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Atlantic City man gets 35 years for gun, witness tampering

An Atlantic City man acquitted of murder in December was sentenced to 35 years in prison Friday, for gun and witness-tampering convictions in the case.
Rodney Smiley’s “criminality has been escalating dangerously and sharply,” Superior Court Judge Bernard DeLury said at sentencing. “There is no doubt he will offend again.”
But his defense attorney believes the conviction will be successfully appealed.
Smiley was charged with murder, conspiracy and weapons offenses in the 2012 killing of Jose Ortiz.
The 59-year-old victim was biking from his mother’s home in Stanley Holmes Village on Sept. 6, 2012, when Smiley and others were involved in a gun battle. Ortiz was struck as he crossed between the two sides.
A jury found Smiley not guilty of murder, but couldn’t decide on lesser charges. The lesser charge of aggravated manslaughter charge is still pending. The charge of conspiracy was dropped Friday to proceed with sentencing.
But DeLury allowed for an extended sentence on the convictions of two counts of unlawful possession of a weapon and one count of tampering in the case due to Smiley’s extensive record, including a previous prison term on weapons offenses.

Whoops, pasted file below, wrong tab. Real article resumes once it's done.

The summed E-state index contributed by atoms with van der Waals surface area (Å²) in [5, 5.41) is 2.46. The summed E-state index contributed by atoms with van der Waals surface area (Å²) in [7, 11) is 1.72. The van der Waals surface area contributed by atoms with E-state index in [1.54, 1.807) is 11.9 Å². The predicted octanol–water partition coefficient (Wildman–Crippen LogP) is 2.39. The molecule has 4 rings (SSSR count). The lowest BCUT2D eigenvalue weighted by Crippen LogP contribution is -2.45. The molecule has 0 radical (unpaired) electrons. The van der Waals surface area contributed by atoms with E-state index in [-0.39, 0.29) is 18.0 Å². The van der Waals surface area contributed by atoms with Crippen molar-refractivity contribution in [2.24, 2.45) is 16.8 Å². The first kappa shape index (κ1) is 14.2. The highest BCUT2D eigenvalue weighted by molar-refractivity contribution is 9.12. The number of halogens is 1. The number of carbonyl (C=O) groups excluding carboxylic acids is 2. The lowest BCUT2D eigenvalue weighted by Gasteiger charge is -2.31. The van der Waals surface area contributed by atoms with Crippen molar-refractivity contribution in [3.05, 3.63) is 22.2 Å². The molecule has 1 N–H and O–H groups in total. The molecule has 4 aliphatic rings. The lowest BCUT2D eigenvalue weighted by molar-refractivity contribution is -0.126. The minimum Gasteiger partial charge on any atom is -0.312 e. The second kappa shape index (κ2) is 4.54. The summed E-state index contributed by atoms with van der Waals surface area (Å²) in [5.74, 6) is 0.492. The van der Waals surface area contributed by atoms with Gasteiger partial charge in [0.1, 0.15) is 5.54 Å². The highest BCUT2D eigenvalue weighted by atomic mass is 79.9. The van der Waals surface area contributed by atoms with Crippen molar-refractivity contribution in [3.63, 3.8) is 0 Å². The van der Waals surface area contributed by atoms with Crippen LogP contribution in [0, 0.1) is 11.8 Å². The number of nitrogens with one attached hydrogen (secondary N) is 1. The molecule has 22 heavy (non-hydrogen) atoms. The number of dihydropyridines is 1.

Smiley has long been involved in street gang violence, Assistant Prosecutor Rick McKelvey told the judge.
On the day Ortiz died, Smiley and others drove to Stanley Holmes Village and shot at a rival who lived or was visiting there, DeLury said in reading the allegations.
Smiley’s DNA was found on a .32-caliber revolver found during the investigation.
“Mr. Smiley has been racking up offenses for most of his life,” DeLury said.
The judge sentenced him to 17 years in prison on the weapons possession and 18 years on the witness tampering to be served consecutively. He was convicted of threatening his then-girlfriend not to cooperate with police after the shooting, “violently enforcing the ‘no snitch’ mentality,” DeLury said.
He must serve at least half of the sentence before he is eligible for parole.
“We’re not happy with the sentence,” defense attorney Ed Crisonino told BreakingAC outside the courtroom.
He will be appealing both the sentence and the conviction.
Crisonino previously told BreakingAC that he would be fighting the conviction after the trial judge became the county’s prosecutor.

Damon Tyner was the judge at the trial in December. Three months later, he became prosecutor.
Crisonino questioned the timing, and whether the judge had been playing to his potential appointment.
McKelvey told the judge that Tyner had no involvement in the case as prosecutor, and that it was being handled under First Assistant Prosecutor Cary Shill, who has been put in charge of overseeing any cases that involved then-Judge Tyner.

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